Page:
In case you haven't seen the news, Universal has begun to test, and what now seems like permanently implement, metal detectors at the front of their three major roller coasters. Riders of Hollywood Rip Ride Rockit, Dragon Challenge and the Incredible Hulk coasters will be subject to screening before being allowed entry to these attractions.
Why is this happening?
Roller coasters have never been the safest attractions around. Seems like coasters are getting stuck in precarious positions for hours on end all the time. Many injuries have been sustained from the ride itself and even deaths. Even Disney's seemingly more "tame" coasters aren't immune to these unfortunate malfunctions.
The need for metal detectors on these rides stems from another, outside risk of injury: falling/flying debris. When you're traveling upwards of 60mph in an open air vehicle, anything that hits you is going to hurt, if not kill you. That could be anything from a quarter falling out of someone's pocket to their phone, keys, and especially a selfie stick getting loose while the vehicle is in motion.
Universal previously placed signs before these attractions warning passengers to not bring any loose articles on the coasters and apparently that did not work. Before metal detectors were placed, the "dueling" aspect of the Dragon Challenge coaster was no longer offered after riders complained about being struck with falling objects. One guest, who previously only had one functioning eye, was hit by an unidentified object in his one good eye while on the ride, thus losing his sight. Universal tried what they could, but ultimately they feel that metal detectors are the way to go.
Why can't we just be trusted not to bring on loose objects?
People can't be trusted. It might sound harsh to say but it is the unfortunate truth. Theme parks trust guests not to smoke in non-smoking areas and they do anyway. They trust not to bring alcohol into the parks but they do anyway. They trust not to bring weapons, including guns, and they do anyway. From a socially acceptable standpoint we'd like to trust that our fellow park guests won't raise a full size iPad over their heads the second a show starts but...well, visit any park to see what I mean. There are people that refuse to follow the rules.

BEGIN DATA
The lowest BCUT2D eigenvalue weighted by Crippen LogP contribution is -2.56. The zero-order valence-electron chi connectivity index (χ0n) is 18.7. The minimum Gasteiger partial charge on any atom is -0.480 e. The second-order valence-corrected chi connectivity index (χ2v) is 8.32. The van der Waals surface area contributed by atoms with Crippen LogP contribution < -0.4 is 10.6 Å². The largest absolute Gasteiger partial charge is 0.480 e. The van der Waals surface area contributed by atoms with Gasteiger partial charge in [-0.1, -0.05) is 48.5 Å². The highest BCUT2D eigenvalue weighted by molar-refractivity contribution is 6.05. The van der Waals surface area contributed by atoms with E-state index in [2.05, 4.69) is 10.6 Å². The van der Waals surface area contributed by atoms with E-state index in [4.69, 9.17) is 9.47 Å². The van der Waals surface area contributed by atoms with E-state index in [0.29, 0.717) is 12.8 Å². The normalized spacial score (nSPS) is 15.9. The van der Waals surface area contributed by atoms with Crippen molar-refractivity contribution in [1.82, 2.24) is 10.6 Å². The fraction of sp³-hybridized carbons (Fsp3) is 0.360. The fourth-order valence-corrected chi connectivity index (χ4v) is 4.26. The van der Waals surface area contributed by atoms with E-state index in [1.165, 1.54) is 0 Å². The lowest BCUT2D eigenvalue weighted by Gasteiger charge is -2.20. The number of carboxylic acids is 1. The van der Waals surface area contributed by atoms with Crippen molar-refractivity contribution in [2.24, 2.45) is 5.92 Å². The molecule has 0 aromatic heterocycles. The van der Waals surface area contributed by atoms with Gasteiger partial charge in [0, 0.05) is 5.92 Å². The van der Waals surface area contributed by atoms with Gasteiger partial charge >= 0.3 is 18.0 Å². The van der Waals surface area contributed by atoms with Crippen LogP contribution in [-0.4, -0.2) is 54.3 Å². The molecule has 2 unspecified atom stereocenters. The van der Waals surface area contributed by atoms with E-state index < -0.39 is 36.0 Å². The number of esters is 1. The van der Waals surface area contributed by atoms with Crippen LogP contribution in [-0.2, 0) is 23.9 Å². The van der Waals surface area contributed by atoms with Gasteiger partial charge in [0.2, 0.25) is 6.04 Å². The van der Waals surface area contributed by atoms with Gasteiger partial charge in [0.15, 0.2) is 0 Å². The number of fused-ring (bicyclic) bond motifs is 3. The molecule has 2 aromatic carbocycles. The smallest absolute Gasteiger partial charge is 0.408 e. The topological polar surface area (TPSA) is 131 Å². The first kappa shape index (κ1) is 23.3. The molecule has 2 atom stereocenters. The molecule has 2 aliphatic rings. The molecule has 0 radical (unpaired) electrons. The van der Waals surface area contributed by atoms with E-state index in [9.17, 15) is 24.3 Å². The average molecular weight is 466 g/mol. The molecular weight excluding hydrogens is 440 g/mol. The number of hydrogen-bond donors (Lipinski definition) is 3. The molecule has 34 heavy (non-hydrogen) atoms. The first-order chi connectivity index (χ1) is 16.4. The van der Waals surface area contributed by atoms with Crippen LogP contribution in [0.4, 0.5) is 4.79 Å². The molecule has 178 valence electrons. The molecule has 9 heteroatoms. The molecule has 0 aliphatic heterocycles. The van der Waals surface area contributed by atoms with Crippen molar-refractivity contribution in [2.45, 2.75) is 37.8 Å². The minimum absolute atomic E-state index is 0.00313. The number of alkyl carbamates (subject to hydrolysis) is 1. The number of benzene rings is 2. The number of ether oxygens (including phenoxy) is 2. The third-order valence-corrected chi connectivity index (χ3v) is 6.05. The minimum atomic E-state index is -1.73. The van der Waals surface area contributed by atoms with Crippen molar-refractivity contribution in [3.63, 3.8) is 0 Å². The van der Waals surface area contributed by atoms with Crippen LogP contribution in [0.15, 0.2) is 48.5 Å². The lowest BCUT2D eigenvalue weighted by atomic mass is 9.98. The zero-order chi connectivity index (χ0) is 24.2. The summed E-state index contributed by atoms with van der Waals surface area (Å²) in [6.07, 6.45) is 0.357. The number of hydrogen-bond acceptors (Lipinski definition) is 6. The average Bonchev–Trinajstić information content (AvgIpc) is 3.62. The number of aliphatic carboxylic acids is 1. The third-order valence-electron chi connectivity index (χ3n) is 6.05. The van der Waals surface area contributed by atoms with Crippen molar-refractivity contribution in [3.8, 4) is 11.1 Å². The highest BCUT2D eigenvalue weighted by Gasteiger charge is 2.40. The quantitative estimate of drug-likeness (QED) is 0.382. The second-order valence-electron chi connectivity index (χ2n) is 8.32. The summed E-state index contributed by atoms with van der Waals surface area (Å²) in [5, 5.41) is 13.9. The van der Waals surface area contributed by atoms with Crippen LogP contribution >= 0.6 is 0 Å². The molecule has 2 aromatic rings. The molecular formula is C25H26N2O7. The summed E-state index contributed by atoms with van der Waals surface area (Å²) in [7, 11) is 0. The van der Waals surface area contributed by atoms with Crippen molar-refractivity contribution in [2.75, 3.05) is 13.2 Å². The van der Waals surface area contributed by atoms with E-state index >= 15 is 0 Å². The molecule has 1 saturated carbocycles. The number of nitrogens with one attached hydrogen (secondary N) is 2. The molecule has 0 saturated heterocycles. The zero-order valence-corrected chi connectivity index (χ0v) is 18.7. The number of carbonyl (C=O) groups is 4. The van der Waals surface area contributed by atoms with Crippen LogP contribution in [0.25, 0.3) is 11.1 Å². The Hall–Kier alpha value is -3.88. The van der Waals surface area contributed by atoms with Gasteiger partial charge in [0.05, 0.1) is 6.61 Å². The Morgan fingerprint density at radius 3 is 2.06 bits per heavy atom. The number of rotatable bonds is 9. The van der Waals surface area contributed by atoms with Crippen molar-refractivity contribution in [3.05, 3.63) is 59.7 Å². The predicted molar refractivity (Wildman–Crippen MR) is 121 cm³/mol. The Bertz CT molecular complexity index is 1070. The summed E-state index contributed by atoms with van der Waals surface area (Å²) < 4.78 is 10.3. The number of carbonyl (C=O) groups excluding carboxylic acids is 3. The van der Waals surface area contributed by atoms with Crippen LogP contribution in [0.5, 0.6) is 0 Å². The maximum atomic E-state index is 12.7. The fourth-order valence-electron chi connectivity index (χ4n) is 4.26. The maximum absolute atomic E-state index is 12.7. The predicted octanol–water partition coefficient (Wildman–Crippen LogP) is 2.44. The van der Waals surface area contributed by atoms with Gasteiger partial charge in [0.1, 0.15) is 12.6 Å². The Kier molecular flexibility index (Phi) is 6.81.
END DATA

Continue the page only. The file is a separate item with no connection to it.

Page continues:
I've seen countless numbers of people try to pass through airport security with cell phones in their pockets. Some out of pure ignorance and some because they completely forgot. People forget really obvious things like removing their cell phones through security all the time. It can be infuriating when they are holding up the line. But that cell phone could easily be a gun or other weapon. The point is, will you think you or your child being struck in the face by a cell phone at 60mph is worth not having to pass through a metal detector?
Even with all the signage and warnings and every hint possible thrown at riders, I guarantee you will still see people attempting to bring on cell phones, Gopros, selfie sticks, etc.. If you feel like a criminal too bad. There is an obvious and documented risk and for the time being this is the best way to mitigate that risk. You are more than welcome to choose another attraction.
What about medical items and implants?
If you have a hip or knee replacement, pacemaker, insulin pump or any other medically necessary item Universal will still allow you on. This really should be of no concern.
How will this affect my ride experience?
At the end of the day your enjoyment of the actual ride should not change at all. Universal provides free lockers on attractions that do not allow loose objects. Stow your belongings beforehand and you'll have a safe and equally enjoyable ride. Especially since the jackass in front of you had to leave his selfie stick behind.
Theoretically this shouldn't even slow the queue down all that much either. There might be a bottleneck at the metal detectors but once you pass those the ride won't be a walk-on attraction anyway. So don't fuss at the start of the line just to wait another 20 minutes after screening.
I recently tweeted "If you need to pass through a metal detector to ride an attraction, maybe it’s time to change the ride, not the guests." I still believe that. And in the future new roller coasters might take into consideration guests with items in their pockets or possibly pulling out some of those items. For now though, we have to work around what we have, and work around a select few that could put others in harms way.